Of course Israelis need to do right by the Palestinians. India can best help the Palestinians by being Israel’s best friend. India should simultaneously be best friends forever or BFF of both Israelis and Palestinians.

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Review: Enlightenment Now. Steven Pinker.

I have not so much read the book as scanned it. For most of the book he builds a case for his basic claim that life, for most people, has improved to an amazing extent in the last 200 years and we can thank science, reason and humanism for all this progress.
I assume he has to provide so much data because he knows this is an unfashionable opinion within the postmodern liberal intellectual elite and this bothers him. By listing all these facts and showing us all these graphs, he thinks he can convince even his most skeptical critics that progress is real, and that it is much more widely distributed than most people imagine. Is there something missing from his account of progress? I think there definitely is. I do not disagree with his claim that progress is real. Hunger, disease, violent death, these are not trivial concerns. The tremendous progress in these areas is real, and it is meaningful. Intellectuals who criticize Pinker by pointing to persistent or new forms of ill health, physical suffering or violence should take a break and actually read the book, they will find that he has the data and it is not bad data. Either argue about his data with better data of your own, or argue on some OTHER grounds. On THESE grounds, he is solid. Continue reading “Review: Enlightenment Now. Steven Pinker.”

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Should Hinduism survive?

I have read the annhilation of caste by Ambedkar in my teens,read Gandhiji’s Harijan ,one copy, where he answers to some perverse people who justify untouchability .I have read the horror stories of human sacrifices in parts of India coming from parts of Hinduism. And I have been revolted beyond measure and have at various times felt the sheer horror of it all. And I have abandoned Hinduism, I gave up my traditional faith, I have for various other reasons including personal ones come back to it, but in a different way. With more a sense of nyaya/vaisheshika, the need to rid oneself of delusions. I think untouchability, caste violence and violence in general against women, many of these are horrors we still live with and if One cannot get rid of these horrors in 150 odd more years. or not make very significant progress, then one must end it for it is not good and is not defensible. It has the right to flourish as that had been hijacked by historic forces. If it doesnt work in the end, then it must end too.

I once began reading the book of arundhati roy,” listening to the grass hoppers”, even after I had become atheist, I was in depression , and the book made it much worse, I didnt finish that book, I still have it somewhere. If there is nothing to be salvaged knowing all the worst there is, then there is nothing there to value any of it. But one shouldnt be ignorant. And make choices on that. There is something in its philosophies, if not vedanta, then nyaya, if not nyaya, then bhakti, if not bhakti, then yoga, if not yoga, then , karma yoga. Or may be a combination of many. It has a richness in its diversity, whether it be ramanuja who took a shudra as his guru,invited him to his home for meals and was not there when he did come, his wife served but later washed the home and bathed herself, and ramanuja on returning didnt like this, many such incidents pushed him to become monk instead tried to work to bring this to end.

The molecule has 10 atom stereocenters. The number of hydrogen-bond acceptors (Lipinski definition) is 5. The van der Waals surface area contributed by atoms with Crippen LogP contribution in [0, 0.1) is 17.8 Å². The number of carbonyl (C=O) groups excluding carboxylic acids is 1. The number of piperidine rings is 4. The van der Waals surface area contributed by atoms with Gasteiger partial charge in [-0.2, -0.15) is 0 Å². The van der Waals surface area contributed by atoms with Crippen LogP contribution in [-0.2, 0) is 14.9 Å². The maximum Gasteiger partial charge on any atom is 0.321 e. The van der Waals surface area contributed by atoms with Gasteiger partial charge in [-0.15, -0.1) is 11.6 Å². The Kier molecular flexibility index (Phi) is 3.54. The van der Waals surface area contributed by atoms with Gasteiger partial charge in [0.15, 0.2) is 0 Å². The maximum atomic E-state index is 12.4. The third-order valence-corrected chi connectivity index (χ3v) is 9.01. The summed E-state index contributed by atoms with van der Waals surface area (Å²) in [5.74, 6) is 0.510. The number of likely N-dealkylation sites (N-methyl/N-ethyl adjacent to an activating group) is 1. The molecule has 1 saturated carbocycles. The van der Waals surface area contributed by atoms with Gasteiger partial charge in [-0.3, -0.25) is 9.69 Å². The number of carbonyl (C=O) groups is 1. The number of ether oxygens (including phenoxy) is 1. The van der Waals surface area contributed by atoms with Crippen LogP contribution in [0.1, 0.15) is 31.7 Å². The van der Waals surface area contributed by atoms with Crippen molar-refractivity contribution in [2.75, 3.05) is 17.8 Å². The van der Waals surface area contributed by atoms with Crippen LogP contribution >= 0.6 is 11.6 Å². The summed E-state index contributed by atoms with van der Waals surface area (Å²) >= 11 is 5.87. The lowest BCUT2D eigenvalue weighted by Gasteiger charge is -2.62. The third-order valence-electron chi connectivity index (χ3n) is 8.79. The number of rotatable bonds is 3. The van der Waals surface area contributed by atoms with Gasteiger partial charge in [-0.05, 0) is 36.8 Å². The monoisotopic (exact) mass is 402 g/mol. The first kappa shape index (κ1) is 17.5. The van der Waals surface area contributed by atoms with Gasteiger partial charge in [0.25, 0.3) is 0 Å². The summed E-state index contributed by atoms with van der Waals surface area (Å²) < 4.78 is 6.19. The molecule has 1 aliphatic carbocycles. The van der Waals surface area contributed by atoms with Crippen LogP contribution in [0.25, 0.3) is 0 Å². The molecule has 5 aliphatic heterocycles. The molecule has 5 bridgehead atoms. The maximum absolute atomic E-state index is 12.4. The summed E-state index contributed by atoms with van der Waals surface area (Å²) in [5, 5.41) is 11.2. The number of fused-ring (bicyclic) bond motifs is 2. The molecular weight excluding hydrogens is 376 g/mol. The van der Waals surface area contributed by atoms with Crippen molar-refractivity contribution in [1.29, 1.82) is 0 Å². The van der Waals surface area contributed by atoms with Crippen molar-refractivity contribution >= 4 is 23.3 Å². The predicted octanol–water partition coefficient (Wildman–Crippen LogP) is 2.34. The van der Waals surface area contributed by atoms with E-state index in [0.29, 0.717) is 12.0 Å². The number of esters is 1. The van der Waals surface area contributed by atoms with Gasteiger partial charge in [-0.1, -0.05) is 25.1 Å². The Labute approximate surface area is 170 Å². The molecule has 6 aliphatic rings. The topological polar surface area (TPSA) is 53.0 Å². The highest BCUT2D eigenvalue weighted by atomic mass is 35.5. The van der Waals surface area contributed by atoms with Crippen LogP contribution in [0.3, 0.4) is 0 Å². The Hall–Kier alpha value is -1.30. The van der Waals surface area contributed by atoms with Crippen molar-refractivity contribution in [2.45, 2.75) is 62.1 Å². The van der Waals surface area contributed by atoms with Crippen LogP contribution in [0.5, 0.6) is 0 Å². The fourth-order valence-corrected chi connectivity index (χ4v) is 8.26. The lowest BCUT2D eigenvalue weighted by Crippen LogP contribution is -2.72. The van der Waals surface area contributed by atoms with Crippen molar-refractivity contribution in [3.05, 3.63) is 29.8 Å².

There are problems in all people, in him and others as well, but this here points to atma stuthi(conscience) and sadachara( ethics of good people from all classes) , while these methods were hierarchically less in value compared to texts, They in time as more texts were written led to movements of various gurus possible.For ethical learning could happen with out the texts from the good people as well. This was the one good escape route for more general ethical learning that played a part in bhakti movement. While it is interesting that the earliest dharma shastra apastambha sutra was better than the later manusmriti, for it put mutually agreed ideas superior to vedas, for he considered “dharma and adharma do not fly around declaring this is righteous and this isnt, even gods and demi gods cannot declare so.”

As patrick olivelle says, apastambha argued that parts of vedas are lost and one can only infer from the behavior of people to find the true ideal dharma , so one must learn from customs of men and women. On the other hand manusmriti doesnt like reasoning to be the sole basis for declaring moral issues either. So while Hinduism over time began to value different opinions, it didnt find “reasoning” to be the primary source to discover this, Inspite of nyaya being a recognized tradition.